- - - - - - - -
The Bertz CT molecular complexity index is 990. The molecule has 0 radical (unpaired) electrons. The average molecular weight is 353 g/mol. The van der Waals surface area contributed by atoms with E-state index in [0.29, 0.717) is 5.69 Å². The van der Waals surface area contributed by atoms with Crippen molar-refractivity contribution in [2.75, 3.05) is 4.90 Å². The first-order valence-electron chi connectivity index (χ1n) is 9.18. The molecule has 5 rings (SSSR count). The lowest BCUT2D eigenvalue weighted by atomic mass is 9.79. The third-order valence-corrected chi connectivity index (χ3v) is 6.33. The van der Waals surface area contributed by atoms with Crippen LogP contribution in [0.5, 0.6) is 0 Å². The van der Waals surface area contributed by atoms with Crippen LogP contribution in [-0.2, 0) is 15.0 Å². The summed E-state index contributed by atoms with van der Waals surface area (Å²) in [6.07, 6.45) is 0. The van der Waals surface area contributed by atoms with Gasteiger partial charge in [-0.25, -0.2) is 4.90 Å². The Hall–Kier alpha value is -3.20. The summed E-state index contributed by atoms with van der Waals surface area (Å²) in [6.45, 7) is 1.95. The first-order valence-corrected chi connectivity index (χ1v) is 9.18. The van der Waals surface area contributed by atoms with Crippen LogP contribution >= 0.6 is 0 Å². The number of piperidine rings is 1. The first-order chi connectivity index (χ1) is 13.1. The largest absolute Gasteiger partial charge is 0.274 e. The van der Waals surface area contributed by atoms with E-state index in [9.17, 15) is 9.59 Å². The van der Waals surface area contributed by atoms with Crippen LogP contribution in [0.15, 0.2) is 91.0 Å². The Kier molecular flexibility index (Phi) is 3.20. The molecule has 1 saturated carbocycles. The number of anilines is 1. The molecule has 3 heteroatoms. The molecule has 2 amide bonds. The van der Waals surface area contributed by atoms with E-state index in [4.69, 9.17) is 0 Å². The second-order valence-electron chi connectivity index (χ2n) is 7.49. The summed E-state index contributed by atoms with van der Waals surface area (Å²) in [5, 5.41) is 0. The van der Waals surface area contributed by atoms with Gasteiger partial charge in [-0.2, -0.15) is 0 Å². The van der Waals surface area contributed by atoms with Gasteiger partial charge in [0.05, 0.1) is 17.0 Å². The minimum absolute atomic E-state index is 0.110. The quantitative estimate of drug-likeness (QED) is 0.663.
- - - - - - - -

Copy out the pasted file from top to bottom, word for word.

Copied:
The Bertz CT molecular complexity index is 990. The molecule has 0 radical (unpaired) electrons. The average molecular weight is 353 g/mol. The van der Waals surface area contributed by atoms with E-state index in [0.29, 0.717) is 5.69 Å². The van der Waals surface area contributed by atoms with Crippen molar-refractivity contribution in [2.75, 3.05) is 4.90 Å². The first-order valence-electron chi connectivity index (χ1n) is 9.18. The molecule has 5 rings (SSSR count). The lowest BCUT2D eigenvalue weighted by atomic mass is 9.79. The third-order valence-corrected chi connectivity index (χ3v) is 6.33. The van der Waals surface area contributed by atoms with Crippen LogP contribution in [0.5, 0.6) is 0 Å². The van der Waals surface area contributed by atoms with Crippen LogP contribution in [-0.2, 0) is 15.0 Å². The summed E-state index contributed by atoms with van der Waals surface area (Å²) in [6.07, 6.45) is 0. The van der Waals surface area contributed by atoms with Gasteiger partial charge in [-0.25, -0.2) is 4.90 Å². The Hall–Kier alpha value is -3.20. The summed E-state index contributed by atoms with van der Waals surface area (Å²) in [6.45, 7) is 1.95. The first-order valence-corrected chi connectivity index (χ1v) is 9.18. The van der Waals surface area contributed by atoms with Crippen LogP contribution >= 0.6 is 0 Å². The number of piperidine rings is 1. The first-order chi connectivity index (χ1) is 13.1. The largest absolute Gasteiger partial charge is 0.274 e. The van der Waals surface area contributed by atoms with E-state index in [9.17, 15) is 9.59 Å². The van der Waals surface area contributed by atoms with Crippen LogP contribution in [0.15, 0.2) is 91.0 Å². The Kier molecular flexibility index (Phi) is 3.20. The molecule has 1 saturated carbocycles. The number of anilines is 1. The molecule has 3 heteroatoms. The molecule has 2 amide bonds. The van der Waals surface area contributed by atoms with E-state index in [4.69, 9.17) is 0 Å². The second-order valence-electron chi connectivity index (χ2n) is 7.49. The summed E-state index contributed by atoms with van der Waals surface area (Å²) in [5, 5.41) is 0. The van der Waals surface area contributed by atoms with Gasteiger partial charge in [-0.2, -0.15) is 0 Å². The van der Waals surface area contributed by atoms with Gasteiger partial charge in [0.05, 0.1) is 17.0 Å². The minimum absolute atomic E-state index is 0.110. The quantitative estimate of drug-likeness (QED) is 0.663.